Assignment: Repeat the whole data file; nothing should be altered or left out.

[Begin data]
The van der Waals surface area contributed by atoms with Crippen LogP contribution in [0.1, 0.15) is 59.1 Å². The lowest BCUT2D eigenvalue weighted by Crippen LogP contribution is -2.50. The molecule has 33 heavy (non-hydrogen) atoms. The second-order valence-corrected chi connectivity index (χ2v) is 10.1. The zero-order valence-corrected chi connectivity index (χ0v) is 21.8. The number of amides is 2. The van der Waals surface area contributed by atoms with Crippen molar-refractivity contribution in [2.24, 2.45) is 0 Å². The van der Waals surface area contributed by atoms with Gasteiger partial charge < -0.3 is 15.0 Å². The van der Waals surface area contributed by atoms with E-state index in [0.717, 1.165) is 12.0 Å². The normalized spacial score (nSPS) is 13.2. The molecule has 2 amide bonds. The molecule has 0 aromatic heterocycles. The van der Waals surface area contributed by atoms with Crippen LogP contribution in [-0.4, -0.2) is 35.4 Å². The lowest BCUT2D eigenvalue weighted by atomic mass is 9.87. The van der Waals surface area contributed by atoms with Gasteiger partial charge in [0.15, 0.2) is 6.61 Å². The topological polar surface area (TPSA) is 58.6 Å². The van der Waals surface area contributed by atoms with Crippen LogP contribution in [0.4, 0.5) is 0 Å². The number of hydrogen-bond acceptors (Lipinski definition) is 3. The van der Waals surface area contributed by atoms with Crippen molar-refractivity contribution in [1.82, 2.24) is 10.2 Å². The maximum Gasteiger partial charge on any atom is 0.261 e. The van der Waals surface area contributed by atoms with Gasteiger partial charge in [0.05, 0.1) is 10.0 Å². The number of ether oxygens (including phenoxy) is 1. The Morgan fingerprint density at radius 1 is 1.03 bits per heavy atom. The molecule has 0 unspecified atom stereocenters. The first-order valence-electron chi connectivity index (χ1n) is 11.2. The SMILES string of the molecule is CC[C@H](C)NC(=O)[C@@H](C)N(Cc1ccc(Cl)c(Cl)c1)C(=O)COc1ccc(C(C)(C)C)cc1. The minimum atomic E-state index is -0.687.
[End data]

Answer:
The van der Waals surface area contributed by atoms with Crippen LogP contribution in [0.1, 0.15) is 59.1 Å². The lowest BCUT2D eigenvalue weighted by Crippen LogP contribution is -2.50. The molecule has 33 heavy (non-hydrogen) atoms. The second-order valence-corrected chi connectivity index (χ2v) is 10.1. The zero-order valence-corrected chi connectivity index (χ0v) is 21.8. The number of amides is 2. The van der Waals surface area contributed by atoms with Crippen molar-refractivity contribution in [2.24, 2.45) is 0 Å². The van der Waals surface area contributed by atoms with Gasteiger partial charge < -0.3 is 15.0 Å². The van der Waals surface area contributed by atoms with E-state index in [0.717, 1.165) is 12.0 Å². The normalized spacial score (nSPS) is 13.2. The molecule has 2 amide bonds. The molecule has 0 aromatic heterocycles. The van der Waals surface area contributed by atoms with Crippen LogP contribution in [-0.4, -0.2) is 35.4 Å². The lowest BCUT2D eigenvalue weighted by atomic mass is 9.87. The van der Waals surface area contributed by atoms with Gasteiger partial charge in [0.15, 0.2) is 6.61 Å². The topological polar surface area (TPSA) is 58.6 Å². The van der Waals surface area contributed by atoms with Crippen LogP contribution in [0.4, 0.5) is 0 Å². The number of hydrogen-bond acceptors (Lipinski definition) is 3. The van der Waals surface area contributed by atoms with Crippen molar-refractivity contribution in [1.82, 2.24) is 10.2 Å². The maximum Gasteiger partial charge on any atom is 0.261 e. The van der Waals surface area contributed by atoms with Gasteiger partial charge in [0.05, 0.1) is 10.0 Å². The number of ether oxygens (including phenoxy) is 1. The Morgan fingerprint density at radius 1 is 1.03 bits per heavy atom. The molecule has 0 unspecified atom stereocenters. The first-order valence-electron chi connectivity index (χ1n) is 11.2. The SMILES string of the molecule is CC[C@H](C)NC(=O)[C@@H](C)N(Cc1ccc(Cl)c(Cl)c1)C(=O)COc1ccc(C(C)(C)C)cc1. The minimum atomic E-state index is -0.687.